King's Lynn can be entered via the A10, the A149 or the A17, it is about thirty eight miles from the city of Norwich and 94 miles from The city of london. King's Lynn may moreover be arrived at by train, the most handy overseas airport to King's Lynn is Norwich (roughly 46 miles) a driving time of about one hour.

A selection of Kings Lynn streets and roads: Valley Rise, Oak Circle, Burnthouse Crescent, Colney Court, Barnwell Road, Rattlerow, Newton, Turbus Road, Love Lane, Extons Place, Broadmeadow Common, Victory Lane, Lavender Court, Wilton Road, Gravel Hill Lane, Anderson Close, Austin Fields, Pansey Drive, Pell Road, Swaffham Road, Marea Meadows, Napier Close, Adelphi Terrace, South Acre Road, Cholmondeley Way, Church Close, Keswick, Walter Howes Crescent, New Street, Princes Way, Ryston Road, Ffolkes Drive, Woodview Road, Beacon Hill Road, Castle Square, Earl Close, Brickley Lane, Runctom Bottom, Woodward Close, Necton Road, Furlong Drove, Furness Close, Stanhoe Road, Heacham Bottom, Pilot Street, Fenway, Arlington Park Road, Delgate Lane, Chilver House Lane, Boundary Road, Lime Grove.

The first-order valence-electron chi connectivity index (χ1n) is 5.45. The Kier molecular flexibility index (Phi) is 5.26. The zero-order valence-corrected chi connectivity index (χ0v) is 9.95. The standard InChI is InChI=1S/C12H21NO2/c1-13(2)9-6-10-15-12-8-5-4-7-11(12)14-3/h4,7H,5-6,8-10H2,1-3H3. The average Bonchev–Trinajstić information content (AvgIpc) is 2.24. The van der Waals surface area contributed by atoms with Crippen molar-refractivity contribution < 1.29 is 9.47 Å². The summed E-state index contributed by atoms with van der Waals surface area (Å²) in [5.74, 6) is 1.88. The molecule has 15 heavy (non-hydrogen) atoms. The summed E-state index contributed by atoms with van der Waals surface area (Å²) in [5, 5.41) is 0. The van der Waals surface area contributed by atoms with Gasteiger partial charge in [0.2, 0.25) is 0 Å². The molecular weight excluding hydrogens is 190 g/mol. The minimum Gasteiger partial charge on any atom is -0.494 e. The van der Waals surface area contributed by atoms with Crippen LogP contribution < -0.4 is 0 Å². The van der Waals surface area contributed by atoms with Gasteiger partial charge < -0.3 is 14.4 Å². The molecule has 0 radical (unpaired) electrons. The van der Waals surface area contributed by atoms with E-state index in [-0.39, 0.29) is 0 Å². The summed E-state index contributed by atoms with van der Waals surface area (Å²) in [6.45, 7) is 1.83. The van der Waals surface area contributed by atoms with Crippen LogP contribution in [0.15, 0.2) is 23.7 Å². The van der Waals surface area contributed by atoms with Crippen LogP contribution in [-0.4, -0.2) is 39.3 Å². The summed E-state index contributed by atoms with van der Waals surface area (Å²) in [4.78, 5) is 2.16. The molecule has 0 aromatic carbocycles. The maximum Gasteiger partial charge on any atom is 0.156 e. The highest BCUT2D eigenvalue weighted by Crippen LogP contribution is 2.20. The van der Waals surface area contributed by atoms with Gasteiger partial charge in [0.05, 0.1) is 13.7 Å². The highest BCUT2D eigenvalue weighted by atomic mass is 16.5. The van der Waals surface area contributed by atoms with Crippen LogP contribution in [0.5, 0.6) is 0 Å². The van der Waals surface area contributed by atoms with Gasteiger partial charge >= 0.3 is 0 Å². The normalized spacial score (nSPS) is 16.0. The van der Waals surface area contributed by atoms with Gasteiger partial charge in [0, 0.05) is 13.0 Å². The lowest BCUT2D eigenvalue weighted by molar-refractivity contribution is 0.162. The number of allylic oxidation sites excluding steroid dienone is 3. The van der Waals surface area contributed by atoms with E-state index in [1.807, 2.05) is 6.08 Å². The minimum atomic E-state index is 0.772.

Attractions, places of interest, things to do and places to visit in and around Kings Lynn: Planet Zoom, St Georges Guildhall, Grimston Warren, Bircham Windmill, Oasis Leisure Centre Hunstanton, South Gate, King's Lynn Library, Wisbech Museum, Hunstanton Sea Life Sanctuary, Fakenham Superbowl, Walsingham Abbey Grounds and Museum, Farmer Freds Adventure Play Barn, Denver Windmill, Tales of the Old Gaol House, Swaffham Museum, Skylark Maize Maze and Funyard, Bowl 2 Day, Metheringham Swimming Pool, Iceni Village, Extreeme Adventure, Jurassic Golf, Castle Rising Castle, Octavia Hills Birthplace Museum, Corn Exchange, Anglia Karting Centre, Pensthorpe Nature Reserve & Gardens, Downham Market Swimming Pool, Snettisham Beach, Walpole Water Gardens, Green Britain Centre, Custom House.